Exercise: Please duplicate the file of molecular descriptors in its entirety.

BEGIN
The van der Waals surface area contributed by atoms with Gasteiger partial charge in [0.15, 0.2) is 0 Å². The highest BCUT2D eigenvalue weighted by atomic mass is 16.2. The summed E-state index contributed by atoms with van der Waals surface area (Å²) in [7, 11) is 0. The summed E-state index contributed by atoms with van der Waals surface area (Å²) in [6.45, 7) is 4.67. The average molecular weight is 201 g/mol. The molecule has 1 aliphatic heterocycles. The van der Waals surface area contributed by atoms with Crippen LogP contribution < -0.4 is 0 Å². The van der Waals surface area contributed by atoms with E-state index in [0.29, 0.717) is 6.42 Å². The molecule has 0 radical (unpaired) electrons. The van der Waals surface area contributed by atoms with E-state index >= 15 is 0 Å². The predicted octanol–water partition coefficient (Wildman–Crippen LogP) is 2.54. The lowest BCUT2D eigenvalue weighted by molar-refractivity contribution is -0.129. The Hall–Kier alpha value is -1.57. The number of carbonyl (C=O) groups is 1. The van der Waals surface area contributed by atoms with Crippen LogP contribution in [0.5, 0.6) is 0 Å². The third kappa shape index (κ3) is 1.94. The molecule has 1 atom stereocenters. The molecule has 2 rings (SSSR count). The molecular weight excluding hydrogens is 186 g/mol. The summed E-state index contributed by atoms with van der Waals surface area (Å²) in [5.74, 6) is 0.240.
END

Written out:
The van der Waals surface area contributed by atoms with Gasteiger partial charge in [0.15, 0.2) is 0 Å². The highest BCUT2D eigenvalue weighted by atomic mass is 16.2. The summed E-state index contributed by atoms with van der Waals surface area (Å²) in [7, 11) is 0. The summed E-state index contributed by atoms with van der Waals surface area (Å²) in [6.45, 7) is 4.67. The average molecular weight is 201 g/mol. The molecule has 1 aliphatic heterocycles. The van der Waals surface area contributed by atoms with Crippen LogP contribution < -0.4 is 0 Å². The van der Waals surface area contributed by atoms with E-state index in [0.29, 0.717) is 6.42 Å². The molecule has 0 radical (unpaired) electrons. The van der Waals surface area contributed by atoms with E-state index >= 15 is 0 Å². The predicted octanol–water partition coefficient (Wildman–Crippen LogP) is 2.54. The lowest BCUT2D eigenvalue weighted by molar-refractivity contribution is -0.129. The Hall–Kier alpha value is -1.57. The number of carbonyl (C=O) groups is 1. The van der Waals surface area contributed by atoms with Crippen LogP contribution in [0.5, 0.6) is 0 Å². The third kappa shape index (κ3) is 1.94. The molecule has 1 atom stereocenters. The molecule has 2 rings (SSSR count). The molecular weight excluding hydrogens is 186 g/mol. The summed E-state index contributed by atoms with van der Waals surface area (Å²) in [5.74, 6) is 0.240.